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Twain's final years

"11 January 1906: note for 267.27," in Autobiography of Mark Twain, Volume 1. 2010 

267.27  the New Hampshire hills] Clemens spent the summer of 1906 at Upton Farm, near Dublin, New Hampshire, dictating his autobiography.

From Day By Day for December 7, 1906:

December 7 Friday – Sam was in Washington, D.C., and spoke before the Joint Congressional Committee on Patents in favor of stronger copyright legislation. It was a cause Twain was long chasing. Shelden writes perhaps the most dramatic and telling account of his appearance in his white suit:  

On a blustery Friday afternoon in December 1906, Mark Twain arrived for a special appearance at the Library of Congress, trailing smoke from his usual brand of cheap cigar. The temperature hovered at freezing and the skies were gloomy, but he was dressed warmly in a long dark overcoat and a derby from which thick curls of white hair protruded on either side. At the main doors, facing the Capitol, he entered the Great Hall of the Library and made his way down a long marble corridor to the Senate Reading Room, where a hearing was in progress on copyright legislation. The Librarian of Congress—a dapper middle-aged man named Herbert Putnam—was expecting him and emerged from the hearing to escort Twain inside.

      All heads turned as the famous guest strode to the front of the chamber, which was full of lobbyists, lawyers, authors, and publishers. Normally used as a private study for senators, the high-ceilinged room had the look and feel of an elegant club…. At a long conference table facing the gathering were the dozen or so members of the Joint Congressional Committee on Patents, chaired by a jowly Republican lawyer from South Dakota, Senator Alfred Beard Kittredge.

…Twain reached his seat and paused to remove his overcoat. By this simple gesture he caused —as one observer later put it—“a perceptible stir.” That was an understatement. Against the fading light of the afternoon Twain emerged as a figure clothed all in white. His outfit perfectly matched his hair, from his white collar and cravat—held in place by a “creamy moonstone”—to his white shoes. Among so many soberly dressed fellows in black and gray, he stood out as a gleaming apparition, impossible to ignore [MTMW xvii-xviii]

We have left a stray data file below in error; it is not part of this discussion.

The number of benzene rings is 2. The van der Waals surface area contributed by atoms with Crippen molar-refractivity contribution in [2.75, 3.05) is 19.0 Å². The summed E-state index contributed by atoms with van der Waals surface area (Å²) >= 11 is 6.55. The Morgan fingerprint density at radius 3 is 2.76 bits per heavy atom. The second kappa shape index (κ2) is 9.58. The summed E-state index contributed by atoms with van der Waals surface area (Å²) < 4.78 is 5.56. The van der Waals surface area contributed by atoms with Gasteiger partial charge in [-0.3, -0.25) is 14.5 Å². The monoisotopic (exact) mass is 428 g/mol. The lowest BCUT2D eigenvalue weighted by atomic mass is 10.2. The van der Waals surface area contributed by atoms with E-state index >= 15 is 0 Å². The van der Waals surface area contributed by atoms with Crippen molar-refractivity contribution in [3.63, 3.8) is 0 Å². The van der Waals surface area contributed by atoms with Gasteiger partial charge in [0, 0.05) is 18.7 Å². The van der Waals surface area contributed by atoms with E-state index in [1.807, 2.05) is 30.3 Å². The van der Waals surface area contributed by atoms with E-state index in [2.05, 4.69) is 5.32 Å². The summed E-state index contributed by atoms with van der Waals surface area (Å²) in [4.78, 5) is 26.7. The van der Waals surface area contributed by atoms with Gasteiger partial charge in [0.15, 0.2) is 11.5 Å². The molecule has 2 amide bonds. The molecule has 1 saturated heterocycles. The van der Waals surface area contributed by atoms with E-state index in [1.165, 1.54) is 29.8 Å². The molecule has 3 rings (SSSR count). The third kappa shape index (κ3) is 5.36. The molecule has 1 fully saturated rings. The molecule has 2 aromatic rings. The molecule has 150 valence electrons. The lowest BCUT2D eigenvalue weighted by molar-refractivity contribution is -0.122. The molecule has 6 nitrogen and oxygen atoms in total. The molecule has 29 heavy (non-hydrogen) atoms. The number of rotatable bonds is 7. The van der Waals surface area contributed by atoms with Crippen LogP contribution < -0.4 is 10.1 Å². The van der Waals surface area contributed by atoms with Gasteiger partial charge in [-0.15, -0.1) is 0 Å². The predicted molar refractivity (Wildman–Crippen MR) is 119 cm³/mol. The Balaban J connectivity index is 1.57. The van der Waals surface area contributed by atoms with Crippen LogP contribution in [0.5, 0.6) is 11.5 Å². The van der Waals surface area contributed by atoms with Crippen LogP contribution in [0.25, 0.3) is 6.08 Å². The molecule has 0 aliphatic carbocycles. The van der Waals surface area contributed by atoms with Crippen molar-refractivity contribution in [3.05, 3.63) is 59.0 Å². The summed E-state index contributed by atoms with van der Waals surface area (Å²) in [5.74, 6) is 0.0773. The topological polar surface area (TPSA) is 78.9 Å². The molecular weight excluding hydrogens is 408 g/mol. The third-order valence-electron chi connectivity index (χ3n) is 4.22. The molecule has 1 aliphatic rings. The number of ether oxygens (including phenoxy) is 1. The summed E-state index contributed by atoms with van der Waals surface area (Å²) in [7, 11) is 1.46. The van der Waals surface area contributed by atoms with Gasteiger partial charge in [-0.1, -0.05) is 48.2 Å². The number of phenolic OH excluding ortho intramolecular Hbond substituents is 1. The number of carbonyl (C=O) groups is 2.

Insert: New York World, Dec. 8, 1906, p.1.

William Dean Howells was in the audience. Shelden writes he was “so taken aback by this unconventional outfit that the first words from his mouth were ‘What in the world did he wear that white suit for?’” [ibid.]. Note: wearing white in the dead of winter was considered a shocking breach of etiquette, something Sam often relished doing. However, Twain received extensive press coverage for he flamboyant flaunting of such social norms. A composite of Sam’s speech based on several sources may be found in Fatout, MT Speaking p.533-39.

[I was unable to find an article or image from the referenced newspaper and I don't know who Shelden is.]

November 29, 1904 Tuesday – On or about this day Sam moved into his new home at 21 Fifth Avenue in N.Y.C. and daughter Jean arrived as well.

May 5, 1905  Friday – Sam left NYC with H.H. Rogers on the yacht Kanawha for Fairhaven, Mass. [Lyon’s journal #2 TS 17; Lyon’s journal May 7]. Note: Due to learning of Clara’s impending appendectomy, Sam may have stayed in NYC. Lyon wrote that he was in Fairhaven. If he did not go with Rogers, it is then evident that Lyon did not know this. 

Mark Twain's Final Residence

Clemens met biographer Albert Bigelow Paine in 1906 while living in New York City. He decided to purchase 195 acres of land in Redding where Paine lived,[1] purchasing his first parcel there March 24, 1906 and buying additional acreage in May and September that year.[2]

Seventh Trip: November 22 to Saturday December 18, 1909
“I haven’t been well for the past 5 months, & so I haven’t stirred from home,” Clemens wrote Dorothy Quick on November 18, “but now I’ve got to make a trip, by the doctor’s orders. I don’t want to. But I must obey, I suppose. I sail for Bermuda day after tomorrow, with my secretary Mr. Paine for company. Perhaps we shall be back by the middle of December.”

Eighth Trip: Friday January 7 to Tuesday April 12, 1910

The Bermudian sailed on Wednesday. After the ship anchored at Hamilton on Friday, January 7, Clemens began the first of ninety-five days on the Islands, his longest stay. He wore a black mourning band on his left arm, and when he wrote Loomis that day from Bay House he used stationery bordered in black. “I have just arrived,” he said, “& am very much pleased with the weather.”